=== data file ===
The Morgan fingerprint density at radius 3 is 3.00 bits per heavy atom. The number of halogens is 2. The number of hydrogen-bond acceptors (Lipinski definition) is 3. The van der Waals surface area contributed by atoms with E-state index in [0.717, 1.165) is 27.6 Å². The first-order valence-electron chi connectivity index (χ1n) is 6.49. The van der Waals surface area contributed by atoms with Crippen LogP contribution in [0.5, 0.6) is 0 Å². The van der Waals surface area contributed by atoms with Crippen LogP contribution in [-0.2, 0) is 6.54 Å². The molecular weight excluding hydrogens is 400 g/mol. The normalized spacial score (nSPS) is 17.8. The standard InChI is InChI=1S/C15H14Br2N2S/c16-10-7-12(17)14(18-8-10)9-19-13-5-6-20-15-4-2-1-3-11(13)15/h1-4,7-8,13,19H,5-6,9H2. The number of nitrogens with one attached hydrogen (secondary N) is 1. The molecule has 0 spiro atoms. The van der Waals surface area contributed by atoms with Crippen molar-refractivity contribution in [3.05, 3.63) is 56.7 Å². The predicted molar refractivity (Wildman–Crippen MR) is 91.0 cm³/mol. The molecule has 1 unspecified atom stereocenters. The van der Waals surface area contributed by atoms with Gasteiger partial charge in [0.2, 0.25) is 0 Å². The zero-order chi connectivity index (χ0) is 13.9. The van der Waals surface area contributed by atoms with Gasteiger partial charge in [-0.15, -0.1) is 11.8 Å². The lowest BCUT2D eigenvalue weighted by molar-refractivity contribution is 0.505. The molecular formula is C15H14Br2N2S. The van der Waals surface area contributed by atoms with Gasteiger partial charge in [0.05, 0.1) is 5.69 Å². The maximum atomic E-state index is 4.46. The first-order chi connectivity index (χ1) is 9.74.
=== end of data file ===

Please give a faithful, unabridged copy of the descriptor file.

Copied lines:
The Morgan fingerprint density at radius 3 is 3.00 bits per heavy atom. The number of halogens is 2. The number of hydrogen-bond acceptors (Lipinski definition) is 3. The van der Waals surface area contributed by atoms with E-state index in [0.717, 1.165) is 27.6 Å². The first-order valence-electron chi connectivity index (χ1n) is 6.49. The van der Waals surface area contributed by atoms with Crippen LogP contribution in [0.5, 0.6) is 0 Å². The van der Waals surface area contributed by atoms with Crippen LogP contribution in [-0.2, 0) is 6.54 Å². The molecular weight excluding hydrogens is 400 g/mol. The normalized spacial score (nSPS) is 17.8. The standard InChI is InChI=1S/C15H14Br2N2S/c16-10-7-12(17)14(18-8-10)9-19-13-5-6-20-15-4-2-1-3-11(13)15/h1-4,7-8,13,19H,5-6,9H2. The number of nitrogens with one attached hydrogen (secondary N) is 1. The molecule has 0 spiro atoms. The van der Waals surface area contributed by atoms with Crippen molar-refractivity contribution in [3.05, 3.63) is 56.7 Å². The predicted molar refractivity (Wildman–Crippen MR) is 91.0 cm³/mol. The molecule has 1 unspecified atom stereocenters. The van der Waals surface area contributed by atoms with Gasteiger partial charge in [0.2, 0.25) is 0 Å². The zero-order chi connectivity index (χ0) is 13.9. The van der Waals surface area contributed by atoms with Gasteiger partial charge in [-0.15, -0.1) is 11.8 Å². The lowest BCUT2D eigenvalue weighted by molar-refractivity contribution is 0.505. The molecular formula is C15H14Br2N2S. The van der Waals surface area contributed by atoms with Gasteiger partial charge in [0.05, 0.1) is 5.69 Å². The maximum atomic E-state index is 4.46. The first-order chi connectivity index (χ1) is 9.74.